Kenya Day Seven – Maasai Mara

The Maasai Mara is a protected game reserve divided into three sections. All three sections make up about 580 square miles of land, which is about half the size of Yosemite National Park! The first part of our stay in the Mara was in the Mara Triangle, which is in the western part of the reserve. We finished out our time in the Maasai Mara National Reserve, which is the eastern part of the reserve. We took a little puddle jumper flight from one area to the next and settled into our last home in Kenya. After we got checked in, we went to our tent and started unpacking. Our tent was at the end of a trail and we looked out onto a meadow. We had a little dik-dik visitor that welcomed us to our tent – we realized there was a pair of them and they just liked to eat the foliage by our tent. It was nice having them around and they were just so cute to look at!

We did an afternoon game drive that left us with pretty landscapes and the cat that had eluded us – the cheetah! We were desperate for cheetahs and boy did the Mara deliver! In this area of the Mara, there is a cheetah coalition that is a rarity in the animal world. Cheetahs are very solitary animals – females will be seen with their cubs, but once the cubs are big enough they will venture out on their own. Every once in a while, maybe two males (usually brothers) will stay together, but not usually more than that. The coalition in the Mara began as five male cheetahs that decided to team up. Observers think that this group of five was made up of two sets of brothers and a single male who was accepted into the fold as well. The coalition was first observed in late 2016, so they’ve been sauntering around the Mara for quite some time. They were a strong five up until 2021, when the first member of the coalition died. One of the members would go off on his own for a few days and then come back to the group. He would go mate, hunt, and just live apart from his “brothers” for a while. Evidently, the brothers grew tired of this behavior and it’s said that they killed him. In early 2022, another brother died, this time from a multitude of injuries that are thought to be from another animal – possibly a crocodile, hippo, lion, or other cheetah. A week after we saw the three of them, another member of the group died from a presumed lion attack.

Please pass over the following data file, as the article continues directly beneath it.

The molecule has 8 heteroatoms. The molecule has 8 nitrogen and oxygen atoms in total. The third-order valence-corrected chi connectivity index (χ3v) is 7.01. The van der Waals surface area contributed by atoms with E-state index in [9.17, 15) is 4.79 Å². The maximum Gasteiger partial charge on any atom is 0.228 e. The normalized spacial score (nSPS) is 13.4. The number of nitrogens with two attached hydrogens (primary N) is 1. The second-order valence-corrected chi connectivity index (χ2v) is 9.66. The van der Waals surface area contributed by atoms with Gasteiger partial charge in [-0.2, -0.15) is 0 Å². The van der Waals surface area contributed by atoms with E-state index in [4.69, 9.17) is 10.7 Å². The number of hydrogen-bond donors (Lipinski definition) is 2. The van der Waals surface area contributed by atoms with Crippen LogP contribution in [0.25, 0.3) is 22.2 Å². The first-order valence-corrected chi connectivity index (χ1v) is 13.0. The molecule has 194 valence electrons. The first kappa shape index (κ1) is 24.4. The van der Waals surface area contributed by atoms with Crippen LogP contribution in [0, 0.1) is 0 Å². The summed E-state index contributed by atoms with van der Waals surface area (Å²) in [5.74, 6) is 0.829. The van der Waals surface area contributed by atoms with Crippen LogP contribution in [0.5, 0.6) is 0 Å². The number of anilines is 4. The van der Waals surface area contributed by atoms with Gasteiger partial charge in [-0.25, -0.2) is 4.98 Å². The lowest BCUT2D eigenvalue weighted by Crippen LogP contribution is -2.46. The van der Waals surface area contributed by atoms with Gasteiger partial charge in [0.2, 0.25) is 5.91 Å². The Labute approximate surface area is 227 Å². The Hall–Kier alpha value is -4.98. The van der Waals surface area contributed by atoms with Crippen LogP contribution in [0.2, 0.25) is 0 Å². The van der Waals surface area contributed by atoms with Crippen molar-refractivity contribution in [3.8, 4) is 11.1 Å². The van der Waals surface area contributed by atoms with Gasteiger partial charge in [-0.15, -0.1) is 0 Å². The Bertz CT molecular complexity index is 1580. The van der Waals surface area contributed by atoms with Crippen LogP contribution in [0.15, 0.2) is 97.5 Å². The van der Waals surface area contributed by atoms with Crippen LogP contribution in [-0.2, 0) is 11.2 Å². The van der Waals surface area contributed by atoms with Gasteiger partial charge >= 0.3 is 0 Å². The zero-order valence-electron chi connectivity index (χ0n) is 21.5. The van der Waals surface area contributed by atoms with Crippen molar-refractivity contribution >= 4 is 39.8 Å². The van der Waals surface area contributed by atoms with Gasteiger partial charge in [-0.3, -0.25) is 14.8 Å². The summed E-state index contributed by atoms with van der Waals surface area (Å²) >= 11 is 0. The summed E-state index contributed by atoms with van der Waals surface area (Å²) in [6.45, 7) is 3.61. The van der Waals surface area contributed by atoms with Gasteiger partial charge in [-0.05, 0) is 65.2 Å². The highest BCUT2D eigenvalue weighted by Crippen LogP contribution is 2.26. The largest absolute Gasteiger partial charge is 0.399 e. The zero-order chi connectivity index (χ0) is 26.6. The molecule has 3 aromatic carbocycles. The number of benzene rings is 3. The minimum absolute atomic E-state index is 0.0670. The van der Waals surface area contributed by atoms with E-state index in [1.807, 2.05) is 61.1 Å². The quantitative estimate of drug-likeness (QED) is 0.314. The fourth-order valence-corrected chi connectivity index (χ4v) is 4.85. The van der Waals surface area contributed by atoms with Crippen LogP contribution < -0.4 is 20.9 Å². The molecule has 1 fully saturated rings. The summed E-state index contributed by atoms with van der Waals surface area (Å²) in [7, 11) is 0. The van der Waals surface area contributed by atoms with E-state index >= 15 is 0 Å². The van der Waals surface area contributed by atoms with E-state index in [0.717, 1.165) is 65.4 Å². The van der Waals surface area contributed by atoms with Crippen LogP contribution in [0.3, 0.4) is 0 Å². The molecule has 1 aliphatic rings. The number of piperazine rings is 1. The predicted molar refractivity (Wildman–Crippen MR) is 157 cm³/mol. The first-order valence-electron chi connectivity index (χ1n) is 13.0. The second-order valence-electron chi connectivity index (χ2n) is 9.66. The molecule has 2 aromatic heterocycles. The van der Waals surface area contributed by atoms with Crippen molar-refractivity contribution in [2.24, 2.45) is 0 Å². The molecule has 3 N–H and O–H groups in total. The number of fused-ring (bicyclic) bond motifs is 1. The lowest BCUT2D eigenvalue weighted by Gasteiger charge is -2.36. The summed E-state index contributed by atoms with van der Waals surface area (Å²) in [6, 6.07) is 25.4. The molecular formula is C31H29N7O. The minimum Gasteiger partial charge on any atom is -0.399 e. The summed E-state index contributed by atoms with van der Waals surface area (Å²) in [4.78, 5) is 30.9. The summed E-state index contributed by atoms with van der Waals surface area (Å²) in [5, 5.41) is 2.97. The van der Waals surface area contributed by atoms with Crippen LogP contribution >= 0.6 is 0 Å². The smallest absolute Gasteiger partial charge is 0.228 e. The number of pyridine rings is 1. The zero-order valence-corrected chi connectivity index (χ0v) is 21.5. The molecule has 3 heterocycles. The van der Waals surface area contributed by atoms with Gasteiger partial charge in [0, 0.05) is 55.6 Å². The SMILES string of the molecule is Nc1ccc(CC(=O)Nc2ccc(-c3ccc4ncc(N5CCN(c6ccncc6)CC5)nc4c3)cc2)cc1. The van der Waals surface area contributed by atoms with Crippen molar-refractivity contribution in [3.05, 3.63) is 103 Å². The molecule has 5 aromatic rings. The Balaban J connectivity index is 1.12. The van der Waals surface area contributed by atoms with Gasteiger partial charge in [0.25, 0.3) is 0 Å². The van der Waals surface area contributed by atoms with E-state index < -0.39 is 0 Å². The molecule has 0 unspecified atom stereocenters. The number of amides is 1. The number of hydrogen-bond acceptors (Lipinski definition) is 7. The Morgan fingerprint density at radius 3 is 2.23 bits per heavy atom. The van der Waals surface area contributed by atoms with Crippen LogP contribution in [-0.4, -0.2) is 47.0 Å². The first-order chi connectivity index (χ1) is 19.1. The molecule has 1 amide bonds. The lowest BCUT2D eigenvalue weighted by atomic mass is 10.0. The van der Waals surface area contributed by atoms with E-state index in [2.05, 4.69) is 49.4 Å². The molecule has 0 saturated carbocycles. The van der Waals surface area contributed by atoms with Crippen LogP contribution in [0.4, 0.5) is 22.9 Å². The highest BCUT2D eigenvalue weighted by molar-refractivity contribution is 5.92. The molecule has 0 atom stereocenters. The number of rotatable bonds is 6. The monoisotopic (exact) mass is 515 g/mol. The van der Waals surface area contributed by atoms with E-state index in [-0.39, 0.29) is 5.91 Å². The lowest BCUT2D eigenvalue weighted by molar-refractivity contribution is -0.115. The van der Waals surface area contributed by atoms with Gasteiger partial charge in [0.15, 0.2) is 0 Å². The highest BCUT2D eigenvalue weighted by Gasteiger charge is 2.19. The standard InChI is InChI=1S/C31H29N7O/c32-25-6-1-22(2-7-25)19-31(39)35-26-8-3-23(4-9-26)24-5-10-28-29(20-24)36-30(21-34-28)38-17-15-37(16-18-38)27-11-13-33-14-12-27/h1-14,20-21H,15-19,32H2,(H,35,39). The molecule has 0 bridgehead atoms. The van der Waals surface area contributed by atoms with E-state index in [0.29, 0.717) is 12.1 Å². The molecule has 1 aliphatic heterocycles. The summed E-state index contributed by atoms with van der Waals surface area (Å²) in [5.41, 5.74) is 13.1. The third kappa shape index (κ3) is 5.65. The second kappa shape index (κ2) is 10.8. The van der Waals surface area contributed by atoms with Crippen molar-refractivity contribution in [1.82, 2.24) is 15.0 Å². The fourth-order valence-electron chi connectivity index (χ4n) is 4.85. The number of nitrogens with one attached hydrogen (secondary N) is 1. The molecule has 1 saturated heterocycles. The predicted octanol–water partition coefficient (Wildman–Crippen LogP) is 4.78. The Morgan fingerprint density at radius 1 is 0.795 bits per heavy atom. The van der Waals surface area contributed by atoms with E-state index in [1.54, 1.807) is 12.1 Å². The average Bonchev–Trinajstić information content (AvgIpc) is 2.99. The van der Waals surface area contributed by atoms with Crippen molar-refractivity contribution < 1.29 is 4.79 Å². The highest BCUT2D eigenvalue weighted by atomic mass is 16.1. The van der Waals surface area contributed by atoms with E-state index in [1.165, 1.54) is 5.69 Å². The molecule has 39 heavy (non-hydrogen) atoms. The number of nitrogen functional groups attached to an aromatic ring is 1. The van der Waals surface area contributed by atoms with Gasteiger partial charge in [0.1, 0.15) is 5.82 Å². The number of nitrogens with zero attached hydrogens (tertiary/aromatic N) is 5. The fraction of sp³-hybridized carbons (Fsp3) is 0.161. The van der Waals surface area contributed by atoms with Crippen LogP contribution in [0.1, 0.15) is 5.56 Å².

When we saw the three of them the first day, they were lounging around. We actually originally only saw one of them laying about and then the second one emerged from the bushes. The third one meandered in and they started off. Their bellies were thin, so we knew they hadn’t eaten but it was also late in the day so we weren’t sure if they were committed to hunting. We followed them for a bit, and they ended up on a little hill. They each took a direction and surveyed the land to see if there were any good dinner prospects. After watching for a bit, they decided that the hill would be a good place to snooze for the time being, so we left them and headed back to camp. On the way back, we were treated to a beautiful sunset!

Porch Visitor, Maasai Mara, 2022
Can I Borrow a Cup of Sugar?, Maasai Mara, 2022
Horns, Maasai Mara, 2022
Secretary Bird, Maasai Mara, 2022
Alert Mama, Maasai Mara, 2022
Layabout, Maasai Mara, 2022
Departing the Bush, Maasai Mara, 2022
Duo, Maasai Mara, 2022
Crossing the Road, Maasai Mara, 2022
Road Block, Maasai Mara, 2022
Tatu Bora, Maasai Mara, 2022
Covering all Angles, Maasai Mara, 2022
Relaxed on the Hill, Maasai Mara, 2022
Beams on Beams on Beams, Maasai Mara, 2022
Golden Path, Maasai Mara, 2022
Goodnight Kenya, Maasai Mara, 2022

2 thoughts on “Kenya Day Seven – Maasai Mara

  1. OBSESSED with these photos of the sunlight coming through the clouds. STUNNING.

    Also really love the horns above the grass – are those antelope?


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